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78/52 movie review

When the latest British Film Institute greatest-films-of-all-time poll came out a few years ago, it wasn’t terribly surprising that an Alfred Hitchcock film had displaced “Citizen Kane,” which had occupied the top spot for several decades. But why “Vertigo”? If the importance of Orson Welles’ classic had stemmed from the common view that it launched sound-era auteur cinema (especially in its influence on the young critics who would become the auteurs of the French New Wave), surely the Hitchcock film that had a similar game-changing impact was “Psycho.”


That thought may well cross the minds of viewers of “78/52,” which, in providing a detailed analysis of the shower scene in Hitchcock’s horror milestone, makes a persuasive case for “Psycho” as the film that jump-started modern cinema, not just in its startling fusion of sex and violence (which anticipated much about the ‘60s, off-screen as well as on) but also in a revolutionary use of film technique that would galvanize audiences and inspire filmmakers for decades to come.

While Alexandre O. Philippe’s film is essentially a big geek-out for cine-obsessives, it’s one that makes you realize that “Psycho” is not the property of a coterie. That shower scene may be the best-known movie sequence in modern cinema. Endlessly imitated and parodied (and even remade shot-by-shot by Gus Van Sant), it’s familiar material even to many casual movie fans as well as filmgoers generations removed from its shocking advent.

That familiarity means that many viewers of “78/52” (the title refers to the three-minute scene’s 78 camera set-ups and 52 cuts) will begin the film realizing they already know a lot about what’s being discussed. The virtue of Philippe’s approach is that it organizes an intelligent, analytic discussion that expands and deepens our knowledge by drawing upon commentary from the likes of Walter Murch, Peter Bogdanovich, Bret Easton Ellis, Eli Roth, Danny Elfman, Jamie Lee Curtis, Guillermo del Toro and others, plus vintage TV clips of Hitchcock interviews.

Some of the most fascinating testimony comes from Marli Renfro, a model (and sometime Playboy Bunny) who served as Janet Leigh’s body double in the shower scene. She recalls the scene’s lengthy shooting, in which she was topless and offered to remove the “crotch patch” she wore; Hitchcock declined.

Starting out, the film makes the point that the low-budget, black-and-white “Psycho” was a deliberate antithesis to the big, glossy, Technicolor star vehicles (such as “North by Northwest,” “Vertigo” and “Rear Window”) that made the 1950s Hitchcock’s most successful decade so far. For this viewer, though, one of the most thought-provoking bits of contextualizing here comes in connecting the movie’s theme of invaded spaces and unexpected attacks to the warnings that Hitchcock provided in films like “Foreign Correspondent” and “Lifeboat” of what he saw as the U.K. and U.S.’ lack of preparedness for World War II.


Although Philippe gives surprisingly little attention to how Hitchcock’s popular TV show influenced “Psycho,” he does note that when the movie was done, Hitchcock considered it such a flop that he considered editing it down to an hour and using it on TV. Composer Bernard Hermann convinced him to do otherwise, and gave him the legendary score that helped the shower scene elicits screams from coast to coast. Peter Bogdanovich recalls emerging from the movie’s first showing in New York feeling that he’d been “raped.”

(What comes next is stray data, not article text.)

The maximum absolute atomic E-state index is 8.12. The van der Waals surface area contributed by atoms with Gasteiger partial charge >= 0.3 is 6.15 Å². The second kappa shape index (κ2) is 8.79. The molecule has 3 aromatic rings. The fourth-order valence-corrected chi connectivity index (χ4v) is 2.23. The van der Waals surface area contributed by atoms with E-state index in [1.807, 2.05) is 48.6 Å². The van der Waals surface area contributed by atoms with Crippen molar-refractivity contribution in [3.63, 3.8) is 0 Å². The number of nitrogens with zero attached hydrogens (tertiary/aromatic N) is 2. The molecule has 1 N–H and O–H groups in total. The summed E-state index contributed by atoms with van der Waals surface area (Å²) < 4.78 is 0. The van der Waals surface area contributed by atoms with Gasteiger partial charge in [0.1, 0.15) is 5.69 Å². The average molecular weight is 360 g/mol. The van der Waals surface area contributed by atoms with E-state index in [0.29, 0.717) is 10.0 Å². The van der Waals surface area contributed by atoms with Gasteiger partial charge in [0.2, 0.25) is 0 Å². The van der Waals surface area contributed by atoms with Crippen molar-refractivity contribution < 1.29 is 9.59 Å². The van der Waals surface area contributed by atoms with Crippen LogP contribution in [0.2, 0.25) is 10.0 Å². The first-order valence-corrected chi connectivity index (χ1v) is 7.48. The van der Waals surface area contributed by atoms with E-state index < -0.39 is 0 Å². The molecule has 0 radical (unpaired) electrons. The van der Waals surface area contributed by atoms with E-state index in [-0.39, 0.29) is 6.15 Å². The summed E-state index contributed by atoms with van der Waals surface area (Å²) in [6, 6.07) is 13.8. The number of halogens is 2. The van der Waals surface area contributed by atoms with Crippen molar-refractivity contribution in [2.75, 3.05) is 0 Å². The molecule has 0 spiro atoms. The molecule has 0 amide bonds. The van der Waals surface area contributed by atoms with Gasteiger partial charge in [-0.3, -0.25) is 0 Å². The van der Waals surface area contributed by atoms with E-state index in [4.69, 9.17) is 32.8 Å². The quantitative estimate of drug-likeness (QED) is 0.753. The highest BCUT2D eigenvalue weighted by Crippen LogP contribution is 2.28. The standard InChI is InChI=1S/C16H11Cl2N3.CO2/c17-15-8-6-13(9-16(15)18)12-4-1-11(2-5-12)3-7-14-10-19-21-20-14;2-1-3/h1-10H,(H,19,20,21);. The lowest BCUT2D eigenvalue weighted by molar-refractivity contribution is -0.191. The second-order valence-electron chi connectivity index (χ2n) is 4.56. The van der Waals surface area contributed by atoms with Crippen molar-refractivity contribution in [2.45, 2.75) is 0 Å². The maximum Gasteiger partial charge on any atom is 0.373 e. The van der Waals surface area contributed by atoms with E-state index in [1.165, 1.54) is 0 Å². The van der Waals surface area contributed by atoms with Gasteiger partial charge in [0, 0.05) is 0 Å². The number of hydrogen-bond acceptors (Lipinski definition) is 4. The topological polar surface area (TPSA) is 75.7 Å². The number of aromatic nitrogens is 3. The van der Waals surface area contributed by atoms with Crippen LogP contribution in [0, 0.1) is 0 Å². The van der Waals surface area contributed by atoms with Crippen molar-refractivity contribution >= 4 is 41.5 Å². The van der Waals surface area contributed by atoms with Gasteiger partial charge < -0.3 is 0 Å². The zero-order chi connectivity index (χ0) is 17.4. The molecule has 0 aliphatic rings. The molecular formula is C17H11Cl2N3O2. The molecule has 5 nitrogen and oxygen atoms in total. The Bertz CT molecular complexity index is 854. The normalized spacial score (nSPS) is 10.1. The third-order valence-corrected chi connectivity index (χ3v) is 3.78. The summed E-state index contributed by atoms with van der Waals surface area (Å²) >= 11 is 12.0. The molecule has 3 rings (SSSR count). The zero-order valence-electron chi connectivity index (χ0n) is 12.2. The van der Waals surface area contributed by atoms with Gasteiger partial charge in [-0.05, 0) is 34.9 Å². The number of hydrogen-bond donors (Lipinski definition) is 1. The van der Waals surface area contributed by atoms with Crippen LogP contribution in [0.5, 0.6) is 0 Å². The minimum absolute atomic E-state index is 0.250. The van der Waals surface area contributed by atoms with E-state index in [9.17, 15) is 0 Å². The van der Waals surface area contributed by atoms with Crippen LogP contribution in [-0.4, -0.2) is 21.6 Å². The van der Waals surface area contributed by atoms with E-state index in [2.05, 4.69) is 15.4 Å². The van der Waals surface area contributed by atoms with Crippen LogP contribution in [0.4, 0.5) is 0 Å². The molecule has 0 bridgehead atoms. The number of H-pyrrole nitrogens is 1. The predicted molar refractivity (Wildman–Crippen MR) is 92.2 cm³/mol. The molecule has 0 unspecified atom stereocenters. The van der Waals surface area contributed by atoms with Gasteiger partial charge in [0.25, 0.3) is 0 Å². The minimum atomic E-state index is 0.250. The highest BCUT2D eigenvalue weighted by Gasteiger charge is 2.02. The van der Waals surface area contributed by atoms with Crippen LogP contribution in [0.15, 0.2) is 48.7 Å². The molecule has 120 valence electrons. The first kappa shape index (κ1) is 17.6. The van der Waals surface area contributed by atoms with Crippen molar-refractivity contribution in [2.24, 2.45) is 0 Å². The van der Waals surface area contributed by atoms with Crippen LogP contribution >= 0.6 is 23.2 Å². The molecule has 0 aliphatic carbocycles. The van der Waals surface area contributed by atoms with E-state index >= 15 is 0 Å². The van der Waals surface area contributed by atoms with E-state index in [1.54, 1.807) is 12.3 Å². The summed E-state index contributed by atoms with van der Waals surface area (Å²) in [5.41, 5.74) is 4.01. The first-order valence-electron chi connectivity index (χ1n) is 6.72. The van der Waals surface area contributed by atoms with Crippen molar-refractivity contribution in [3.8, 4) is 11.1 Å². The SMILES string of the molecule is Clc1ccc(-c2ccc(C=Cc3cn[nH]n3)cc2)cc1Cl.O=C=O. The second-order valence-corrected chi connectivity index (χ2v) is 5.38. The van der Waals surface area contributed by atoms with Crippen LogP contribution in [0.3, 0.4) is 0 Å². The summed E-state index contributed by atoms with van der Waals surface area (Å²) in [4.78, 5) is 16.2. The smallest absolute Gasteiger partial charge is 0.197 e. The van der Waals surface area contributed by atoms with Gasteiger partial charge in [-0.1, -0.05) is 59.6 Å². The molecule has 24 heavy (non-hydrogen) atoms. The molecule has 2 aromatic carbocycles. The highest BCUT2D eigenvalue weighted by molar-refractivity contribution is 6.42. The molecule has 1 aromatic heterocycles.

Shot in black and white and generous in its use of clips from “Psycho” and other movies, “78/52” looks at virtually every aspect of the shower scene—including the staging, the production design, the music and sound effects, the camera work, Saul Bass’ storyboards, etc.—and marvels at how brilliantly integrated they were. The word “genius” is heard more than once, and the more the film shows us, the less even hardened skeptics will be likely to demur.

Some of the most fascinating bits concern details in “Psycho,” showing how even minor design elements in the movie contribute to its overall tapestry of meaning and emotion. There’s a discussion of the floral wallpaper in the Bates Motel, and a detailed analysis of why the Dutch painting of “Susannah and the Elders” that covers Norman Bates’ peephole was the perfect rendition to connect the Biblical theme to Norman’s state of mind.

Philippe’s interviewees also pay ample tribute to the subtle modulations in Anthony Perkins’ brilliant and haunting performance as Norman. No one, though, wonders if his casting might have had something to do his status as a closeted gay man whose biography contained a dead father and domineering mother (similar casting questions of course could be asked of other Hitchcock films including “Rope” and “Strangers on a Train”).

Perhaps unsurprisingly, there are no interviewees here who question the value of “Psycho” or its impact on the culture. That’s because it’s basically a fan’s film, of course. But it’s also testament to the power and mastery of a movie that, nearly 60 years on, still feels as modern, complex and cutting-edge as any film released in 2017.


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